To say that Germans think differently than Americans, I would have to say is the understatement of the year. Or is it actually the other way around that Americans think differently than Germans? Whichever way it is, I should probably leave it as just the understatement of the week to allow myself the future freedom to again state the obvious. This season's musings are derived from such experiences from my second Christmas in Germany.
The holiday started off with the whole family gathered at the home of my parents in-laws in a small little village out in the countryside. We began "Heilig Abend" (Christmas Eve) singing Christmas carols at the Rehab center, dressed in our holiday best. It has been sometime since I last sang Christmas carols other than with the radio and just around the house a few weeks prior to the special day. Traditional coffee and cake time followed our singing tour as well as a trip to the local village church that boasts of architecture worthy of notice and mention. But despite all the yearly traditions, some can be altered even in Germany when dinner was served before gift opening. This of course was allowed because the kids had not yet arrived and the excitement of gift opening is a little easier for adults to bear. I imagine that most children in the States would love the idea of being able to open all the presents on Christmas Eve instead of Christmas Day, but nothing beats the excitement of a Christmas morning opening presents in your pajamas only to later swim out of the sea of ripped and torn wrapping paper.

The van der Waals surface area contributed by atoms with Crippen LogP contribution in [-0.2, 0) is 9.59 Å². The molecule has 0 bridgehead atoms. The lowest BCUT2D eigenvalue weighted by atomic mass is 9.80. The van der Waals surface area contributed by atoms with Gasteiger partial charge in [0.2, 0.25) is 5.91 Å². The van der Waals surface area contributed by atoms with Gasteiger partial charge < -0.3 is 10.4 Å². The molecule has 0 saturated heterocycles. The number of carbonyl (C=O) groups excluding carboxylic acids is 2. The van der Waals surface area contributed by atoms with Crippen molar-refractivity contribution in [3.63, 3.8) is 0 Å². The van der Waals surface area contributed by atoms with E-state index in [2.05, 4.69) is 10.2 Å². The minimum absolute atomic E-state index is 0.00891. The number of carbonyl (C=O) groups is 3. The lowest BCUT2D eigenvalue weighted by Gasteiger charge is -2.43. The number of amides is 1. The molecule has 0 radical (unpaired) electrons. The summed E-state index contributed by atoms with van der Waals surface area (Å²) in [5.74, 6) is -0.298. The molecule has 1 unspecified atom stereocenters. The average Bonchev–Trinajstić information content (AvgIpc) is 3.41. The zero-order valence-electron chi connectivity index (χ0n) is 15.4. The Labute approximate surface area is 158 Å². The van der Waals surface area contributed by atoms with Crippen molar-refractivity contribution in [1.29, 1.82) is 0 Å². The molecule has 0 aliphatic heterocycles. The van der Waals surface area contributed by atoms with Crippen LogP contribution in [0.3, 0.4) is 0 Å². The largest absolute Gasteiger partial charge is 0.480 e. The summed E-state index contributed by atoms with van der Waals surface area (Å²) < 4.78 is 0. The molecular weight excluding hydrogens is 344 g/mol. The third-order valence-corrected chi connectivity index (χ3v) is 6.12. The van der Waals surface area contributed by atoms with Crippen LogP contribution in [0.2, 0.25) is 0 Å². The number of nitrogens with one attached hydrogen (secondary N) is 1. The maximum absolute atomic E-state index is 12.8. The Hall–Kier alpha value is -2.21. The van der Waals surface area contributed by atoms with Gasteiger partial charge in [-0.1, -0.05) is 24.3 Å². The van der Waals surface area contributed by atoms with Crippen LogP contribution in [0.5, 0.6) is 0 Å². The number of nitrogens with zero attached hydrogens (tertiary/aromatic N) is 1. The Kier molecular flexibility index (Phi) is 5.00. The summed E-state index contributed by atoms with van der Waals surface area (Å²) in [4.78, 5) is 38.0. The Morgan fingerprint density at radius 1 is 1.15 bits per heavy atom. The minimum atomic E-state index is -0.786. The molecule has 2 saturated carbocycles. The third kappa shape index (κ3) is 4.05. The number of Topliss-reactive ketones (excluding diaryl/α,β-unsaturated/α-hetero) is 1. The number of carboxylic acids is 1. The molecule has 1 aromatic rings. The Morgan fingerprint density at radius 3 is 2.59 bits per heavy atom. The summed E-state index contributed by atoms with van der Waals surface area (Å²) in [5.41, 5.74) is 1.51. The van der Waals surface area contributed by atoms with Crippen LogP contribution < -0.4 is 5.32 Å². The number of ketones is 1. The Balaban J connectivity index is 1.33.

My husbands family has somewhat altered the customary bratwurst and potato salad evening meal and replaced it with smoked trout and eel served with a cold potato and tuna salad, oven baked bread, and an assortment of cheeses and salamis to round the meal. Not exactly what I would consider to be the typical meal that makes it to the Christmas Eve dinner table in America, but nonetheless tasty. The Christmas tree was lit by flames dancing atop the carefully and strategically placed beeswax candles, again something that one would not see on the other side of the pond. Christmas trees in Germany would be more simply adorned with straw ornaments and apples or red bulbs, while the average Christmas tree in America would be somewhat over the top, colorful, blinking, and so bright it looks like candy you can eat kind of a tree.
Our Christmas morning started late with the standard German spread of food including cheese, salami and wurst, the ever essential butter, jellies, honey, and spreads, and the staple of every German meal....bread. One might argue that all those items are not so uncommon, but for me as a breakfast meal they are still strange and unfamiliar for the American palette. What else, of course, would follow brunch on a holiday afternoon, but family members lazily spread over the sofa reading, visiting, and nibbling on chocolates. The following days the evening feasts repeated their yearly routine with oven-roasted goose for the first Christmas day and wild deer for the second Christmas day, and of course the ever expected staple in the renowned German cuisine... potatoes and red kraut.
I suppose on the surface one could quite easily assume that there are no real differences to this common institution of eating and drinking, time spent with family and loved ones, love and laughter, lights, gifts, and music. At it's core, this holds some truth, but for the one on the surface who notices all those minor differences, those slight distinctions are the very things that makes the day what it is in mind and in heart.